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Can't set machine position in script
« on: January 23, 2019, 03:41:40 PM »
Hi

I have made a button to save the machine position and work offset position into the register. This works!
I have also made a button to load these positions again. It works for the work offset position but not for the machine position.
I use the mc.mcAxisSetMachinePos but it doesn't seem work.
I the ScreenScript.lua there is a WriteRegister & GetRegister function.

Any ideas?

Re: Can't set machine position in script
« Reply #1 on: January 24, 2019, 12:54:09 AM »
Hi,

Quote
I use the mc.mcAxisSetMachinePos but it doesn't seem work.

Have a closer look at the API.chm for msSetMachinePosition, note that there is no 'description' which certainly doesn't
help but look at the usage example. It is of course using C syntax....

Code: [Select]
Usage:

// Set axis 0 fisxture offset.
int mInst = 0;
mcAxisSetMachinePos(mInst, 0, 0.0 /* set part zero */);

Note that it says 'Set axis 0 fixture offset'.....that implies that it does NOT set the machine coordinate. This may seem
strange or contrary to your expectation but my experimentation concludes that you cannot use this API to set the machine
coordinates.

With any sort of luck smurph will read this post and he may be able to confirm my interpretation.

My understanding is that there is only three ways to change the machine coordinates:
1) <Ref All Home> or <Ref Axis>, ie the machine will drive to the home switch location and reset (or alternately set the
    machine coordinate to your programmed offset) your machine coordinate.
2) <Ref All Home> or <Ref Axis> when the axis does not have a home switch in which case it will home in place.
3) Move the machine either by jogging, MDI or Gcode

Note that none of those methods allow you to arbitrarily set the machine coordinates.

Craig
My wife left with my best friend...
     and I miss him!
Re: Can't set machine position in script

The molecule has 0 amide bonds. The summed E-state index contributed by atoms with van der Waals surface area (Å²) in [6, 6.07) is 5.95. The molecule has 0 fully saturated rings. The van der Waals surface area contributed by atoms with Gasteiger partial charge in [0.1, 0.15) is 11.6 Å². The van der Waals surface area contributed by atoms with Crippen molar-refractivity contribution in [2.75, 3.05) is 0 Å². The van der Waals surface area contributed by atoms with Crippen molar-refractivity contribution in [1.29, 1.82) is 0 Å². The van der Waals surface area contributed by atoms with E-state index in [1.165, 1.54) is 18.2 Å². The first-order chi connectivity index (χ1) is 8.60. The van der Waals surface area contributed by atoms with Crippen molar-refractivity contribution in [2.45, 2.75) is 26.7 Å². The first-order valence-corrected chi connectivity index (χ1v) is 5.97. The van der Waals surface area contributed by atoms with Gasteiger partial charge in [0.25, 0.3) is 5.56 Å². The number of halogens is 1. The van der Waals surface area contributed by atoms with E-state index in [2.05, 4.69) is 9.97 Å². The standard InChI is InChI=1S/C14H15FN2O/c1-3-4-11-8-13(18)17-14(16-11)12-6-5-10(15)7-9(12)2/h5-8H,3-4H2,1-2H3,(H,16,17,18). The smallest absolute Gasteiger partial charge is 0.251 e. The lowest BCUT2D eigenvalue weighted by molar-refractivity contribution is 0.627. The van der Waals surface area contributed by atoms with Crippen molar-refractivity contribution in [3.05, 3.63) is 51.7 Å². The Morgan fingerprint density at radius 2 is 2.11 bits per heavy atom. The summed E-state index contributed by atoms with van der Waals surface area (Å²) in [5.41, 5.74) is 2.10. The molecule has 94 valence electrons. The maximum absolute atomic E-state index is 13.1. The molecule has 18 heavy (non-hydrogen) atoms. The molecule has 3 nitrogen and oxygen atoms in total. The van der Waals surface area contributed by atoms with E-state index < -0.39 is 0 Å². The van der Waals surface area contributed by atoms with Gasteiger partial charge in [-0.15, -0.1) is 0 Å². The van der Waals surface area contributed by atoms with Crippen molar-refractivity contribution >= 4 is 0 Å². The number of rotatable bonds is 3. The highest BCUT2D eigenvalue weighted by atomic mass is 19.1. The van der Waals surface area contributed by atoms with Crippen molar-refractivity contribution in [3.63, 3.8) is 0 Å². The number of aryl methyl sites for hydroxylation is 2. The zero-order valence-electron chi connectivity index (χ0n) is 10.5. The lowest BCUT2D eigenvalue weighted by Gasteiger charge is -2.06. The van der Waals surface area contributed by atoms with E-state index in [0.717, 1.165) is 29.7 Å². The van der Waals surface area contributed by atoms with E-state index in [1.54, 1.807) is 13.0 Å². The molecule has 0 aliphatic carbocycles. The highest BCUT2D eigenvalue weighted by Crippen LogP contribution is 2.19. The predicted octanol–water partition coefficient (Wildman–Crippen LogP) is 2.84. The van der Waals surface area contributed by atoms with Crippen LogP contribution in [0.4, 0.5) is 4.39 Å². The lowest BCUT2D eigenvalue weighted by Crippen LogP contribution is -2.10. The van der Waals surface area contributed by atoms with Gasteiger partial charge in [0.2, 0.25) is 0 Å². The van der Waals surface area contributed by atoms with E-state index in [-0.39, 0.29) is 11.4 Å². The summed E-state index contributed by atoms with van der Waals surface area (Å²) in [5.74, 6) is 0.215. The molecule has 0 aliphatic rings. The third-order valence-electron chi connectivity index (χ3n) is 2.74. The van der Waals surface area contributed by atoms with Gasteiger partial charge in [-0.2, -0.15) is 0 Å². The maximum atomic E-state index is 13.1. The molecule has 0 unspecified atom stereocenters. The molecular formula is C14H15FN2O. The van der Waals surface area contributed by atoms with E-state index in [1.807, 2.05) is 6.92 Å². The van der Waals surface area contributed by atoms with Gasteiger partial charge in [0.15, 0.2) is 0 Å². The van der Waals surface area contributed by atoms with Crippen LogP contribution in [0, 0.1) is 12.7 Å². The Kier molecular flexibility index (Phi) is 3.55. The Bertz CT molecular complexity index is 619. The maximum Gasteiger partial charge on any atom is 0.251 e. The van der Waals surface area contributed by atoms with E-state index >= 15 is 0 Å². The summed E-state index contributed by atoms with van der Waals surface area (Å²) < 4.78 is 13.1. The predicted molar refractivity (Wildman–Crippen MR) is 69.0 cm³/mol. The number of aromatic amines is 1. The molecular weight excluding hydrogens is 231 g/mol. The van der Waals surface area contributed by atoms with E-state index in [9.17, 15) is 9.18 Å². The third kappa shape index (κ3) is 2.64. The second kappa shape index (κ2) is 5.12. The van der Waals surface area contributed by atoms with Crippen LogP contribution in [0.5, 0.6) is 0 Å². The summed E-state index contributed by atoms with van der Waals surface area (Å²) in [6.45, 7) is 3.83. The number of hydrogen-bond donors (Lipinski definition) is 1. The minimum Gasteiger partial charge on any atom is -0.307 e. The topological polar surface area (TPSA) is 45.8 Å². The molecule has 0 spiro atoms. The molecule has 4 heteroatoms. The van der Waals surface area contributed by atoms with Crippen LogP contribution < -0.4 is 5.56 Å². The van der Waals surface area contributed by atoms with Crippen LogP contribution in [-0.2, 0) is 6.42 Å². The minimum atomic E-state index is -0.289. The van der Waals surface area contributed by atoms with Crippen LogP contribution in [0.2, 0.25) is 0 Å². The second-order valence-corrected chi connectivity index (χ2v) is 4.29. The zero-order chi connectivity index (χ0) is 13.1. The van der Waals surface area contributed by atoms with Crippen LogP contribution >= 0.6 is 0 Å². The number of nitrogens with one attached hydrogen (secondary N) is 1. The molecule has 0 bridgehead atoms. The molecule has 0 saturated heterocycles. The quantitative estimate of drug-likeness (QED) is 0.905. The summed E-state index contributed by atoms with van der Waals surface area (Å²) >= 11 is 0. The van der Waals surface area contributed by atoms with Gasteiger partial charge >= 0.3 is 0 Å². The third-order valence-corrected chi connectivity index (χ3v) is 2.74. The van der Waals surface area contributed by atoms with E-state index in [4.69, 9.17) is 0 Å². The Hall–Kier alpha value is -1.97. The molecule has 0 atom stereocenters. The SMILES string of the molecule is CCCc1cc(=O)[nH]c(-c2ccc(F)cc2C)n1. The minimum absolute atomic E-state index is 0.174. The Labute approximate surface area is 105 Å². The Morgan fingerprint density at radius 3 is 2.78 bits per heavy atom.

« Reply #2 on: January 24, 2019, 08:12:19 AM »
I use these scripts for setting work offsets.
I find the center of almost everything I machine, so I made these buttons to make it go faster; I touch off one side (x,y) and call it zero, then I touch off the other side (respectively) and press these buttons that take the current coordinate position, divide it by two, and update the axis position.

BUTTON SCRIPTS

--X = "X / 2"
local inst = mc.mcGetInstance()
local val = mc.mcAxisGetPos(inst, mc.X_AXIS)
local XPos = (val /2)
local rc = mc.mcAxisSetPos(inst, mc.X_AXIS,  XPos)

But, that's not going to help; I just realized you want to change the Machine Coordinate.  mcAxisSetMachinePos... I've never tested it.
I'm curious, why do you want to set the machine position?  Generally you don't want to mess with the machine coordinates, it will alter any and all work offsets you have set; if you have home switches, using the Axis Position (Work Offset Positions) should work just fine; but like I said, I don't know what your intentions are.
« Last Edit: January 24, 2019, 08:18:11 AM by Cbyrdtopper »
Chad Byrd
Re: Can't set machine position in script
« Reply #3 on: January 24, 2019, 11:52:51 AM »
It sound like it is not possible.
The most important function is to save the work offset position and load it again and that works.
My reason for doing it was to make it possible to save the position for all coordinates and then be able to shut down the machine and pc (for what ever reason) in a random position. Then I could start it all again (the next day maybe) and load all positions and continue where I stopped.
The bad thing about this approch could be that I might loose a step when I turn off and on for the stepper drives.
Now I have to rely on the Homing and proximity sensors. I have seen that they should be quite precise.

I still think it could be nice to have the possibility :)

Brian
Re: Can't set machine position in script
« Reply #4 on: January 24, 2019, 12:37:10 PM »
Hi,

Quote
My reason for doing it was to make it possible to save the position for all coordinates and then be able to shut down the machine and pc (for what ever reason) in a random position. Then I could start it all again (the next day maybe) and load all positions and continue where I stopped.